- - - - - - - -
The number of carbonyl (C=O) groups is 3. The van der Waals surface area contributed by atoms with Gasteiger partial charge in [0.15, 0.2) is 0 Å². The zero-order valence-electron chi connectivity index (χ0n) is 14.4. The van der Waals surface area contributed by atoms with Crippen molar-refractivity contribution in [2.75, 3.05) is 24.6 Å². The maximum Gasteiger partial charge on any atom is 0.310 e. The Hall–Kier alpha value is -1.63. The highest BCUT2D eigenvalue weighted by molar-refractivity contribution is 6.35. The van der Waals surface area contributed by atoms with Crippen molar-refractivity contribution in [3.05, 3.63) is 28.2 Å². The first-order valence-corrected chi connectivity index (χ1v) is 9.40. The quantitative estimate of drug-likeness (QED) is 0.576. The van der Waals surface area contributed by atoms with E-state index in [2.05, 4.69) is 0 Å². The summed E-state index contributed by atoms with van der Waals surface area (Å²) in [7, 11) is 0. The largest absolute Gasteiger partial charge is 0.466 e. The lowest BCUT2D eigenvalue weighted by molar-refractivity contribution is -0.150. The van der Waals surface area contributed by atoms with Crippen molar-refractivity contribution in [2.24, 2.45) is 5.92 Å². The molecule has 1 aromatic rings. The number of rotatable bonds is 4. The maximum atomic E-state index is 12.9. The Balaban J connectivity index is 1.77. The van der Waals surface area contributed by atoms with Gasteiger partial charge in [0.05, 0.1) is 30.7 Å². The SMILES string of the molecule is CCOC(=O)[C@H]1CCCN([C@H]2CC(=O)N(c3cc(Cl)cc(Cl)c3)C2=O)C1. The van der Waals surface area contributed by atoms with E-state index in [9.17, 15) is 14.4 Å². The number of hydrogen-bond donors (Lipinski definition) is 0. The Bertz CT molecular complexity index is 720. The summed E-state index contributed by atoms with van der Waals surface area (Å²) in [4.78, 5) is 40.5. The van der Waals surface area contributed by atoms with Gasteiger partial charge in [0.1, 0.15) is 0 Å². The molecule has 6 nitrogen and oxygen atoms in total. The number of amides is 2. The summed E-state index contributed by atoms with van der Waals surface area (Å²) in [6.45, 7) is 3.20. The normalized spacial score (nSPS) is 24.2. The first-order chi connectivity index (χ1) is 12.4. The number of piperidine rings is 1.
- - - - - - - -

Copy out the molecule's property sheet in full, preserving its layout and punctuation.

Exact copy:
The number of carbonyl (C=O) groups is 3. The van der Waals surface area contributed by atoms with Gasteiger partial charge in [0.15, 0.2) is 0 Å². The zero-order valence-electron chi connectivity index (χ0n) is 14.4. The van der Waals surface area contributed by atoms with Crippen molar-refractivity contribution in [2.75, 3.05) is 24.6 Å². The maximum Gasteiger partial charge on any atom is 0.310 e. The Hall–Kier alpha value is -1.63. The highest BCUT2D eigenvalue weighted by molar-refractivity contribution is 6.35. The van der Waals surface area contributed by atoms with Crippen molar-refractivity contribution in [3.05, 3.63) is 28.2 Å². The first-order valence-corrected chi connectivity index (χ1v) is 9.40. The quantitative estimate of drug-likeness (QED) is 0.576. The van der Waals surface area contributed by atoms with E-state index in [2.05, 4.69) is 0 Å². The summed E-state index contributed by atoms with van der Waals surface area (Å²) in [7, 11) is 0. The largest absolute Gasteiger partial charge is 0.466 e. The lowest BCUT2D eigenvalue weighted by molar-refractivity contribution is -0.150. The van der Waals surface area contributed by atoms with Crippen molar-refractivity contribution in [2.24, 2.45) is 5.92 Å². The molecule has 1 aromatic rings. The number of rotatable bonds is 4. The maximum atomic E-state index is 12.9. The Balaban J connectivity index is 1.77. The van der Waals surface area contributed by atoms with Gasteiger partial charge in [0.05, 0.1) is 30.7 Å². The SMILES string of the molecule is CCOC(=O)[C@H]1CCCN([C@H]2CC(=O)N(c3cc(Cl)cc(Cl)c3)C2=O)C1. The van der Waals surface area contributed by atoms with E-state index in [9.17, 15) is 14.4 Å². The number of hydrogen-bond donors (Lipinski definition) is 0. The Bertz CT molecular complexity index is 720. The summed E-state index contributed by atoms with van der Waals surface area (Å²) in [4.78, 5) is 40.5. The van der Waals surface area contributed by atoms with Gasteiger partial charge in [0.1, 0.15) is 0 Å². The molecule has 6 nitrogen and oxygen atoms in total. The number of amides is 2. The summed E-state index contributed by atoms with van der Waals surface area (Å²) in [6.45, 7) is 3.20. The normalized spacial score (nSPS) is 24.2. The first-order chi connectivity index (χ1) is 12.4. The number of piperidine rings is 1.